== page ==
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Christopher Smith

Ford Fumbles Fuel Fire Fix, Feds Find

Ford isn't having the best year when it comes to recalls. Now, the National Highway Traffic Safety Administration is investing the automaker. It's not about a potential vehicle problem, however. The investigation pertains to Ford's proposed fix to a problem.

On March 8, Ford issued recall number 23S16 (NHTSA recall number 24V-187) for a potential fuel leak. Escapes from the 2022 model year and Bronco Sports from 2022 through 2023 fall under the recall, which covers 42,652 vehicles all total. The the automaker says a fuel injector could crack on models using the 1.5-liter EcoBoost three-cylinder engine. If this happens, a fuel leak could develop in the head and potentially start a fire. Documents at the NHTSA state Ford is aware of five engine compartment fires and 14 warranty replacements of faulty injectors.

Gallery: 2023 Ford Bronco Sport Black Diamond Off-Road Package

Given the nature of the problem, one might think a straightforward fix would be to inspect and replace fuel injectors. But that's not part of Ford's current plan. Instead, recall 23S16 states the following:

"Dealers will update the engine control software to include fuel injector leak detection and install a drain tube, free of charge. Owner notification letters are expected to be mailed in April 2024. Owners may contact Ford customer service at 1-866-436-7332."

Additional documentation at the NHTSA provides a more detailed description:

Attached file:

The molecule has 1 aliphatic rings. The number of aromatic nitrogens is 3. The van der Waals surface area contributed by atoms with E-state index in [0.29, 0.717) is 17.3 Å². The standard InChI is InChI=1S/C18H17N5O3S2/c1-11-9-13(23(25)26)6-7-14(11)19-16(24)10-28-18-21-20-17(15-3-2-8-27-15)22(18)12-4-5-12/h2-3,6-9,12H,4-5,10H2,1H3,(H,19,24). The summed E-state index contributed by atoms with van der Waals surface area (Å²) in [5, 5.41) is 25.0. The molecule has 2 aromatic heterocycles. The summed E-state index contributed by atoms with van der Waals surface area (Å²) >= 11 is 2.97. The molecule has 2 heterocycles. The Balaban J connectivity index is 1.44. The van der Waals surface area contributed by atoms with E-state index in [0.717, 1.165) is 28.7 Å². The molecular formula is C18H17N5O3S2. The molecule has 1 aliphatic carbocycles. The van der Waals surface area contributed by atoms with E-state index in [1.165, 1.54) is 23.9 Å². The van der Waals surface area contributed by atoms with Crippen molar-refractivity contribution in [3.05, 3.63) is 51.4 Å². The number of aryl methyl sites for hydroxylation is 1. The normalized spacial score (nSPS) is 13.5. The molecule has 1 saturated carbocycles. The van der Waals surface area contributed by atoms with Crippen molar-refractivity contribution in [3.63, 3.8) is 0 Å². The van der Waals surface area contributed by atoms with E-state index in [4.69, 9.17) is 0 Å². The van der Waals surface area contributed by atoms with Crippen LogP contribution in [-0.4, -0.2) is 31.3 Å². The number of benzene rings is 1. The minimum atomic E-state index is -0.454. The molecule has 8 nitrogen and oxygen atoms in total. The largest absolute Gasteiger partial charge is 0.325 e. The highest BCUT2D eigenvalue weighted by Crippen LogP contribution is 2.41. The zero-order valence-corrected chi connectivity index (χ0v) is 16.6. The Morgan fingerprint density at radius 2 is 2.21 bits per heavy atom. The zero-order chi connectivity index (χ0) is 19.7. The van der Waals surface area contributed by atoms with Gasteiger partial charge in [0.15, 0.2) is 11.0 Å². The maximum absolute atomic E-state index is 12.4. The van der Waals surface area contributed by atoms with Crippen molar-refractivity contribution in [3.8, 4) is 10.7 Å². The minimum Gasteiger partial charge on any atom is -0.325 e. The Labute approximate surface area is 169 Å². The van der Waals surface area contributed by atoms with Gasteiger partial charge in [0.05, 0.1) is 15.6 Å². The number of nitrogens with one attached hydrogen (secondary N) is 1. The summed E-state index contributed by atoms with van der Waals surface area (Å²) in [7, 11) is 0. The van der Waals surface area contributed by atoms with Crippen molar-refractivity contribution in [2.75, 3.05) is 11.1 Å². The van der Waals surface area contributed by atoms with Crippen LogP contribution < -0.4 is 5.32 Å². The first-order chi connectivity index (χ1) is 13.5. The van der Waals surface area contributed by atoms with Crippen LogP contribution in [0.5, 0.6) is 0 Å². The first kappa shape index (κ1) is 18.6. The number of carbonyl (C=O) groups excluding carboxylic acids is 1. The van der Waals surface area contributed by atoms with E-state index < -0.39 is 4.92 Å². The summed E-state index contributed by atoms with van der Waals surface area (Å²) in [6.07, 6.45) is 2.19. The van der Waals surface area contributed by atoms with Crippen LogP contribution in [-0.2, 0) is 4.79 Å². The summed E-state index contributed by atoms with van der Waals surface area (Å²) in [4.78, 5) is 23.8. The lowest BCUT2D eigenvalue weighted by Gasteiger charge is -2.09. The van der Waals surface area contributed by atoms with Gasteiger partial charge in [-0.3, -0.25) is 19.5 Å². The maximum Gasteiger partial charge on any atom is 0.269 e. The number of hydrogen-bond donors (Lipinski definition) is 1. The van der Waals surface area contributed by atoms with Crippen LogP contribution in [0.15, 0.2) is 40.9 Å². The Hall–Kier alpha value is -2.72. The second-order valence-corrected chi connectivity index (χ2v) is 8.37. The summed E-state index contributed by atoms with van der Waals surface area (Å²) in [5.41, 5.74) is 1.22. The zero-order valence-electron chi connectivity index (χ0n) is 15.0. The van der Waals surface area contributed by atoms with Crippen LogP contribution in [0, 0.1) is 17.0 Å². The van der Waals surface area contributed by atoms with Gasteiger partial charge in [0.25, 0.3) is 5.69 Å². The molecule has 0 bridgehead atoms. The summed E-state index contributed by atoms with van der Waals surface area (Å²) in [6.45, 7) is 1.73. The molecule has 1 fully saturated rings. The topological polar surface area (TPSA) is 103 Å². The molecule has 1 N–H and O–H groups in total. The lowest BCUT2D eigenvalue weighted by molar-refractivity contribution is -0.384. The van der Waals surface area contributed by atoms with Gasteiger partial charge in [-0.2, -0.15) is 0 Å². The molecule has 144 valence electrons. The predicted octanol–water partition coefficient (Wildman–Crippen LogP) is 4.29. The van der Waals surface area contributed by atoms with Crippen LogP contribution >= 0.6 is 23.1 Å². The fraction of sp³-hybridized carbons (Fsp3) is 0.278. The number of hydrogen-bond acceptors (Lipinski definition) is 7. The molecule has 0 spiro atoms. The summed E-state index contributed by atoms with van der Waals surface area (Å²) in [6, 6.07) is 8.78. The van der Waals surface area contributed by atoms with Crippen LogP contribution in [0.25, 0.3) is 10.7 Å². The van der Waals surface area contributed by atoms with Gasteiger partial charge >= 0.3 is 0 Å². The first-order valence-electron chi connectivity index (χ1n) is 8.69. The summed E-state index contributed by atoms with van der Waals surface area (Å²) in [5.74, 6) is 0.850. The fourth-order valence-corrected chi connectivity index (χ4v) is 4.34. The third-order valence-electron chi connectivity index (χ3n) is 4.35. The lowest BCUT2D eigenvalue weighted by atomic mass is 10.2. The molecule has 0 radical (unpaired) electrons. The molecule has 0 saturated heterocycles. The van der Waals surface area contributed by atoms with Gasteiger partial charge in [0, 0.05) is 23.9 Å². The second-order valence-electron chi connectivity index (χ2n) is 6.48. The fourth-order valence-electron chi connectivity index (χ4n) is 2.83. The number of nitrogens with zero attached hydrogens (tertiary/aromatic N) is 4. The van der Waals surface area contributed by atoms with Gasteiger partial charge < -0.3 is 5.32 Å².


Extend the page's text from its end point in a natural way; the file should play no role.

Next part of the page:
"An updated engine control software will be installed to detect a pressure drop in the fuel rail, provide instrument cluster messaging to the customer to seek service, invoke a strategy to disable the high-pressure fuel pump, derate engine power output and reduce temperatures of possible ignition sources in the engine compartment.

A drain tube will also be installed to allow fuel to drain from the cylinder head drain hole, away from surfaces which may initiate combustion, to the ground below the vehicle."

Now, the feds are asking whether the automaker is taking enough steps to adequately address would could be a very dangerous situation. NHTSA Action Number RQ24008 was opened on April 11, identifying the aforementioned recall and stating it does not call for the replacement of cracked fuel injectors. The notice concludes by saying "ODI is opening the Recall Query (RQ) to evaluate the adequacy and safety consequences of the remedy described in recall 24V-187."

Ford's recall takes steps to help prevent a fire should a leak occur, but makes no mention of preventing leaks in the first place. Furthermore, the recall specifically refers to the drain tube directing fuel "to the ground below the vehicle," which may or may not raise eyebrows from an environmental standpoint.

We contacted Ford seeking comment on the recall and NHTSA's investigation. We'll update the post if additional information becomes available.

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